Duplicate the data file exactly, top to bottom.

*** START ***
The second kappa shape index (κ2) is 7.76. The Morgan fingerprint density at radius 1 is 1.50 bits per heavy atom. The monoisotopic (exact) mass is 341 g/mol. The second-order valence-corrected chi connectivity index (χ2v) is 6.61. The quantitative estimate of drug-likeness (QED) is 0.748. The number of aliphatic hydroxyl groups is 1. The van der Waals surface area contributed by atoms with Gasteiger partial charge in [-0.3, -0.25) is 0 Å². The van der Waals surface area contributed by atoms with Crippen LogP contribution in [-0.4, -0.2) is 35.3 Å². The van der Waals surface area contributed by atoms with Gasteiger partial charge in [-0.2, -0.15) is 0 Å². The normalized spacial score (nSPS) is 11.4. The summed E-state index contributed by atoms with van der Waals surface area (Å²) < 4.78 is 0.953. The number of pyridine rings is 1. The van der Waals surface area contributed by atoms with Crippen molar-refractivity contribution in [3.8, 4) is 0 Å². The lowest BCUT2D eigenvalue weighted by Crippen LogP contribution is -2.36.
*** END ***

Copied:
The second kappa shape index (κ2) is 7.76. The Morgan fingerprint density at radius 1 is 1.50 bits per heavy atom. The monoisotopic (exact) mass is 341 g/mol. The second-order valence-corrected chi connectivity index (χ2v) is 6.61. The quantitative estimate of drug-likeness (QED) is 0.748. The number of aliphatic hydroxyl groups is 1. The van der Waals surface area contributed by atoms with Gasteiger partial charge in [-0.3, -0.25) is 0 Å². The van der Waals surface area contributed by atoms with Crippen LogP contribution in [-0.4, -0.2) is 35.3 Å². The van der Waals surface area contributed by atoms with Gasteiger partial charge in [-0.2, -0.15) is 0 Å². The normalized spacial score (nSPS) is 11.4. The summed E-state index contributed by atoms with van der Waals surface area (Å²) < 4.78 is 0.953. The number of pyridine rings is 1. The van der Waals surface area contributed by atoms with Crippen molar-refractivity contribution in [3.8, 4) is 0 Å². The lowest BCUT2D eigenvalue weighted by Crippen LogP contribution is -2.36.